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Vegas casinos have started to examine a new type of slot machine that, they believe, will draw even more people into the casino to experience slot machine entertainment. The online gambling for real money, skill-based slots have proven to be successful at the online casino. Now, brick-and-mortar casinos want to replicate their success in their own gaming halls.
A recent survey found that more than 70 percent of casinos surveyed said that they were exploring options to adopt skill-based games – games in which skill is needed to win – and integrate them into their casinos in the future as part of their slots rooms.
Skill-based games are the new start-up venture for the gaming industry. Casinos have come to the conclusion that they risk losing young audiences if they don’t adapt to the reality that younger millennials have become most comfortable playing video games that demand that the gamer display an element of skill.
The survey was undertaken by Synergy Blue, a gaming developer. The research surveyed 100 casino executives during the third and fourth quarters of 2018. The report, “The State of Skill-based Games in a New Era of Gambling” summarizes the need for casinos to focus on skill as a way of expanding player demographic and increasing playing time. Casino operators are looking for new ways to stay relevant, drive traffic and keep customers engaged once they enter the casino.
Casinos have been finding it harder to keep veteran gamblers coming to the casinos and to entice new gamers to visit casino floors. Many players seem to be just as happy to stay at home and enjoy entertaining, immersive gambling experiences while they play on their video consoles or on their computer screens.
Georg Washington, CEO of Synergy Blue, explained what he believes is happening. “Competing in a landscape that’s growing more crowded all the time will continue to require casinos to provide new experiences for gamblers, and the emergence of skill-based games offers exactly that. But the newness of skill-based games brings both exciting opportunity as well as daunting challenges.”
Washington elaborated, saying “Because skill-based gaming is still in its early days, and without comprehensive analysis of metrics, it’s difficult for some to give it valuable floor space. We hope this report is a first step in understanding what the path forward for adoption looks like and the learning that can be culled from early adopters.”
Synergy Blue’s report found that:
One of the things that’s surprising about the Synergy Blue report is that it points out that casino operators are focusing their growth efforts on Gen Xers as well as Millennials. According to the survey, half of all casinos are focusing efforts on attracting individuals born between 1965 to 1980 whereas previously, observers believed that the focus was on twentysomethings and thirtysomethings and the over 50s.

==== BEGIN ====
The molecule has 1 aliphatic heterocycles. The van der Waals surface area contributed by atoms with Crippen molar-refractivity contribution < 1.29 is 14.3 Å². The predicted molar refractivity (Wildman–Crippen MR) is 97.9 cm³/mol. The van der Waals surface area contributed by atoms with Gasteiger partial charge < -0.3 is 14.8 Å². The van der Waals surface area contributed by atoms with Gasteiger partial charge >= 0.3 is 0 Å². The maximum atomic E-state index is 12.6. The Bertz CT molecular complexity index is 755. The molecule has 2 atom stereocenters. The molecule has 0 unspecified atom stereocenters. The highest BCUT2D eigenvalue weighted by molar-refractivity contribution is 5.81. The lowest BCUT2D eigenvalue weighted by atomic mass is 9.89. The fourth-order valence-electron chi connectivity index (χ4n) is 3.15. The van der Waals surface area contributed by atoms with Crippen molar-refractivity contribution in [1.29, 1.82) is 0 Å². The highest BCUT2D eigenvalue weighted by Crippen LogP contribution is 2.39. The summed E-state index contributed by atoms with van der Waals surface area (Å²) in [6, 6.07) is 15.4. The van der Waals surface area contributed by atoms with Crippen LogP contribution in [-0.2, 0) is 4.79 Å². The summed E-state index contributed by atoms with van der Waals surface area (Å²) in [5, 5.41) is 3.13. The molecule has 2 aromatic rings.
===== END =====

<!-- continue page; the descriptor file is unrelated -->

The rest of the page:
This demographic seems to be the target of at least half of the casinos surveyed. Over the next five years these casinos will be focusing their efforts on Gen X. The finding diverts from the previous assumption that casinos want to concentrate on attracting the younger crowd and people in the 50+ age range. However, those demographics are still of interest to many casinos -- over a quarter of the casinos said that they are focusing on Baby Boomers, those born post WWII, and almost a quarter of the casinos are targeting Millennials.
The survey reaffirmed what casinos have been suspecting for years. Slots represent the majority of casino games while video slots are top performers in terms of revenue. Over half of casinos want to see customers spend more time on a machine. An equal percentage are trying to widen their player demographic.
The issue of player demographic is what is prompting the high level of interest in the skill-based category, especially since many casinos are speculating that millennials aren’t interested in playing traditional slots and the 50+ers are tired of the old games.
Most casino executives believe that for their slots sector to succeed (skill-based or otherwise), each individual game has to be evaluated on a monthly basis with the poor-performing games pulled from the floor so as not to depress the entire games lobby.
Many casino operators are concerned that “legal or jurisdictional requirements” could impede skill-base game adoption while others question whether such games will, in fact, appeal to players. Finally, many casino execs wonder whether gamers are, in fact, aware of the skill-based games and if so, if they are prepared to forgo traditional slot machines to play such skill-based slots.
Casinos could be influenced to adopt skill based slot games if they were persuaded that such games would lead to an “increase net or incremental revenue” and expand player demographics. That would be determined by measuring the new games against floor average and against other “stand alone products.”
In their summary, Synergy Blue says “a new generation of players opens the door for a new generation of games. And future generations of gamers will increasingly be more tech-savvy and digitally native. Many Gen X’ers in particular are from the early video gaming generations. They are accustomed to a more engaging, more immersive gaming experience. That’s what the casinos hope that the new skill-based slots will provide.